Gillian Caldwell
Exec. Director, Witness; Human Rights Advocate
02:24

Re: What is human nature?

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People are capable of both tremendous good and tremendous evil, says Caldwell.


Gillian Caldwell

Gillian Caldwell is the Executive Director of WITNESS, an international human rights organization that provides training and support to local groups to use video in their human rights advocacy capaigns. Caldwell was a Co-Director of the Global Survival Network (now WildAid), where she coordinated the two-year undercover investigation into the trafficking of women in Russia that culminated in her 1997 film, Bought and Sold. She is the leader of the Witness to Truth video project in Sierra Leone that urges the government of Sierra Leone to implement TRC recommendations. Caldwell was the reipient of the 2000 Rockefeller Foundation Next Generation Leadership award and has been named one of 40 Outstanding Social Entrepreneurs by the Schwab Foundation, a 2003 Tech Laureate by the Tech Museum, and a Special Partner by Ashoka: Innovators for the Public. Caldwell received her BA from Harvard University and her JD in human rights law from Georgetown University. Her videos have been shown as evidence in legal proceedings, such as the international war crimes investigation against Slobodan Milosevic, in the Sierra Leone Truth Commission proceedings, and at the UN. Ideas recorded on: 8/13/07

Transcript
Yeah, I was thinking about worldview on the way here, because I think on some level at its essence, what’s really most fundamentally distinct about people’s worldviews is whether they believe people are fundamentally good or fundamentally not good. Or put differently, evil, lazy, self-interested as many philosophers have suggested . . . western philosophers, often white men. And I must confess that I . . . I am motivated by a belief that people are capable of goodness; that everybody is capable of goodness and tremendous evil; and that who we are and how we manifest ourselves in the world depends entirely on the circumstances that surround us. And that what . . . what’s most important for that very reason is living each and every moment of our lives with as much integrity, and as much love, and as much clarity as we can muster. Because it is in each and every one of those moments that we manifest our potential to be fully human, which is to be fully good. I don’t . . . I don’t believe that people are ultimately self-interested. I think they become that way out of fear. And I don’t believe that people are evil. I think they become that way in response to threats or perceived threats. And that . . . I think that really is critical to who I am and how I am in the world. And I think if I were cynical about people, and who they are, and how they are, I wouldn’t be able to do what it is that I’m doing. Because I do believe that we can tap into what is universal in all of us, which is, you know, a desire to be loved and cared for; and to love and to care for other people. And that stories we’re telling enables us to tap into that potential, and that power, and that beauty.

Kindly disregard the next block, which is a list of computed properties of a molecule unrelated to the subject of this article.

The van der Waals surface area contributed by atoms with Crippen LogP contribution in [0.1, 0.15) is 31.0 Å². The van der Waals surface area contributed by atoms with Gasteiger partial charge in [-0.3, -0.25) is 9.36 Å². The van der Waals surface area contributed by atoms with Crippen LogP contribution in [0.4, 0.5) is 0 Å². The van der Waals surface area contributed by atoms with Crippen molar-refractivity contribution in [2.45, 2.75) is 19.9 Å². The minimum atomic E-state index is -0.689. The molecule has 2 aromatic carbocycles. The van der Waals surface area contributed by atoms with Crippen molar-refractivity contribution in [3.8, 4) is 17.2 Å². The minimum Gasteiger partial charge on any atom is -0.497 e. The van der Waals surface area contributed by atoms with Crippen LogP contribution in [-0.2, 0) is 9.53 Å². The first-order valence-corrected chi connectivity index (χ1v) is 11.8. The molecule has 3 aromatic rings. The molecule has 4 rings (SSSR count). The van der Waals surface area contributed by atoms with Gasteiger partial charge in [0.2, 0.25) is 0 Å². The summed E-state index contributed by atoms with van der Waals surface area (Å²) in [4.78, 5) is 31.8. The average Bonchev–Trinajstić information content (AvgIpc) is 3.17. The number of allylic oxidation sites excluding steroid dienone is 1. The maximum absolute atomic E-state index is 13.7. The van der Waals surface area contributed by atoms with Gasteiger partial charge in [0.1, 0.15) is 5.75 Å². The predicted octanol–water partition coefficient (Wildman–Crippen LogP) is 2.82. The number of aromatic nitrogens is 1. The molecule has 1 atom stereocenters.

Recorded on: 8/13/07


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